In this series, each Friday, I want to share a different child or group of children with you who are available for adoption and listed through the adoption advocacy website Reece’s Rainbow. All the kids who are listed on RR from Sarah’s Covenant Homes, India, the focus of my previous posts, have been posted about, so now I am focusing on a few kids or a sibling group listed on the site each Friday going forward. When more SCH kids are listed, I’ll continue to feature them!
Please note that the names used on RR are usually not the childrens’ real names, and their real names will only be shared with seriously interested families in order to protect their identity.
Today’s featured ‘Find Me Friday’ child is: Harding! He lives in an Eastern European country and is waiting for his family to find him. He is available to married couples. HARDING IS AT RISK OF AGING OUT! He must be adopted internationally by his 16th birthday (for Americans; other countries may have different age limits).
Harding is eligible for an Older Child Grant, dependent on a completed application and available funds. For more information, visit: Other Angels Older Child Grant
There are no photos of Harding on his profile for privacy reasons most likely related to the country in which he lives. Photos may or may not be available from his agency directly.
Harding’s Medical History
Harding has been diagnosed with Russell-Silver syndrome, which can cause very short stature (it can be related to primordial dwarfism). He was born with a one-way in born hip joint dislocation. He also has hypermetropia (farsightedness) and an astigmatism (which causes blurred vision). He has some intellectual delays and a neurological disorder, including external and internal hydrocephalus. It is stated that he is non-verbal, but the facilitator below has experienced otherwise. He is a wheelchair user!
Other information About Harding
Harding was born in Sept 2004.
Comments from our Facilitator:
When they say he does not understand and does not implement any instructions, I have a problem as it was totally different when I and an adoptive family played with the ball with him. Harding was clearly showing interest in the game, participated very well, expressed his joy and ability to throw the ball purposely to me or other people who invited him.
Meaningful sounds: he is not speaking, but when we played with him, and I was asking whether he wants me to “mesti” (give him a ball), after playing for about 15 minutes, he started to say “met” and would nod his head, smile, and laugh. So, there is a lot of potential. He is in GOD’s hands with his big HOPE for someone to really give him constant care and attention, and not only to be fed, cleaned, and sat.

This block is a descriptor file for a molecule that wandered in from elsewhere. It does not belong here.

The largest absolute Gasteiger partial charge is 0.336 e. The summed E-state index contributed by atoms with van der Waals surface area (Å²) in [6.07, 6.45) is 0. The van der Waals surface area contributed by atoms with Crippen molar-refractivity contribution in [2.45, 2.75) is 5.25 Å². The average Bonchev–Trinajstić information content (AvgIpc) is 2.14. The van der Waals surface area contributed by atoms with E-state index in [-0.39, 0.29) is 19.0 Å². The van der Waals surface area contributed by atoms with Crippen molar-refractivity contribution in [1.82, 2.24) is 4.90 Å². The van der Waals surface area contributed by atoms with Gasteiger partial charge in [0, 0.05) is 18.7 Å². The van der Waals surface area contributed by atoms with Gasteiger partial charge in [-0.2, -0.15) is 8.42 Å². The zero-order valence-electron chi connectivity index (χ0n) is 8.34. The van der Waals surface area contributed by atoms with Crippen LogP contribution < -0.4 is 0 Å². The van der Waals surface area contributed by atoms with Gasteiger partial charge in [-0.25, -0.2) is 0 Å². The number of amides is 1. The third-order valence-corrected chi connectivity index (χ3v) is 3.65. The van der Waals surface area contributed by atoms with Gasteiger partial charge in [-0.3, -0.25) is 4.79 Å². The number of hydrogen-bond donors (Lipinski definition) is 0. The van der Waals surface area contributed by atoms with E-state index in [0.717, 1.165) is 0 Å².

Harding was always very interested when we came, and always wanted to be a part of our meetings with another child. He understood very clearly that something was going on in his group. He lives in a clean and nice environment, but definitely in an environment which does not provide any individual attention, even when he goes for classes. He likes them and is always happy, as it is his time out of the daily environment he is in.
Comments from a U.S. adoptive mom who met Harding while she was in country, Dec 2014:
It’s hard to convey just how lovable Harding is in-person. He is very small, the size of a preschooler, and thin and he has the sweetest, sunniest smile. He is definitely a favorite of the caregivers, and every time we were there, we saw someone picking him up and cuddling or kissing him. Harding just basked in this attention and affection! His gross motor skills are much better-developed than his fine motor skills, and he has great mobility in his wheelchair. He can crawl a bit and pull himself up on furniture. We played a throw-the-ball-to-the–person-across-the-circle-from-you game with several of the children, and he LOVED it! He also caught on quickly as to how the game was supposed to be played, and did a good job throwing the ball. He likes bright toys and toys that light up or play music, and he adores books, magazines, and newspapers. Many times, we would see Harding zipping by in his wheelchair to a comfortable corner where he would pore over the advertising section (full of bright pictures) from the newspaper.
Harding is curious, friendly, and seems to like being in the middle of whatever is going on. One day, he was sitting on the couch with an older boy, and Harding climbed all over the other boy, stroking his hair and pulling at his arms – a sort of toned-down version of the affectionate wrestling my typical boys do whenever they sit together. Harding’s needs are many; he does not feed himself or do any self-care, and the orphanage staff say he does not speak, but he is a charming, engaging little boy and deserves a family who will adore him and help him reach his full potential.